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    Gender Objectification and Oppression

    Fredrickson and Roberts’ Objectification Theory provides a framework for understanding the experience of being female in a sociocultural context that sexually objectifies the female body¹ It argues that many women are sexually objectified and treated as an object to be valued by its use for others.¹ Sexual objectification occurs when a woman’s body or body parts are singled out and separated from her as a person and she is viewed primarily as a physical object.¹

    Evidence for the sexual objectification of women can be found practically everywhere. From the media, to women’s interpersonal  experiences, to specific environments and subcultures within U.S. culture where the sexualization of women is cultivated and culturally condoned, objectification is found.¹

    ASA did a review of studies examining depictions of women in the media including commercials, prime-time television, movies, music lyrics and videos, magazines, advertising, video games and Internet sites. This revealed that women more often than men are depicted in sexualizing and objectified manners.¹

    According to Louis Grubb, a leading New York retoucher, “almost every photograph you see for a national advertiser these days has been worked on by a retoucher to some degree...Fundamentally, our job is to correct the basic deficiencies in the original photograph, in effect, to improve upon the appearance of reality.”¹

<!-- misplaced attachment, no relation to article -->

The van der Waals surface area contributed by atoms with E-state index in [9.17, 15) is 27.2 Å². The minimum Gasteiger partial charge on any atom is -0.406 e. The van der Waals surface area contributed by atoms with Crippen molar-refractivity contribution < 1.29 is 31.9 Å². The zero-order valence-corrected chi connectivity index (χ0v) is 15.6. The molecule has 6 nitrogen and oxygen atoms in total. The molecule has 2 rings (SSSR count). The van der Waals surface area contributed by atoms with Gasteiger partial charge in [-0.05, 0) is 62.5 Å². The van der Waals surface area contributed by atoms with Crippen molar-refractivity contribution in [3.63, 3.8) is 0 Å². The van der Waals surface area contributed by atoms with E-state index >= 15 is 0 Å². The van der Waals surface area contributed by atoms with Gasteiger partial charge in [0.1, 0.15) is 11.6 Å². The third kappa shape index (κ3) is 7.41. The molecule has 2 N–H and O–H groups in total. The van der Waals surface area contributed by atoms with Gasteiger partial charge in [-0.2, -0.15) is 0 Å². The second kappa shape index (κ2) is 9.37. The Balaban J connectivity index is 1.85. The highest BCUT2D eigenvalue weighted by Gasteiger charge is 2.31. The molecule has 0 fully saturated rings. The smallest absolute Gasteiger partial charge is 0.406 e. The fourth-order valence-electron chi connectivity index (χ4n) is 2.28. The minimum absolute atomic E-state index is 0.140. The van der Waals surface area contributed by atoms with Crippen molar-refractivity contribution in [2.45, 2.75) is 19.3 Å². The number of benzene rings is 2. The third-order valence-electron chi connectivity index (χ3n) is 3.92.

From 2000 to 2009, as reported by the American Society of Plastic Surgeons (ASPS) (2009), there was a²:

    • 36% increase in breast augmentation surgery
    • 84% increase in abdominoplasty (tummy tuck)
    • 132% increase in buttock lifts

    What are the societal implications of this? In patriarchal societies, the roles and privileges accorded to women are inferior to those assigned to men.² These include lower wages for equal work and unequal distribution of domestic labour. Moreover, the existence of patriarchal structures and attitudes result in significant relationships between sexist attitudes and the endorsement of beauty ideals and practices.² There has been drastic increases in plastic surgery, a steady number of sexual assaults, and an overwhelming occurrence of eating disorders.

    Sexual objectification often intersects with women’s other sociocultural identities, such as sexual orientation, race/ethnicity, and social class, to form unique sets of media portrayals, and experiences for subgroups of women.¹




    1. Szymanski, Dawn, Lauren Moffitt and Erika Carr. Sexual Objectification of Women: Advances to Theory and Research. Retrieved May 8, 2014, from http://www.feminish.com/wp-content/uploads/2012/08/sexual-objectification.pdf

    2. Berberick, Stephanie. (2010). The Objectification of Women in Mass Media: Female Self-Image in Misogynist Culture. Retrieved May 8, 2014, from http://newyorksociologist.org/11/Berberick2011.pdf

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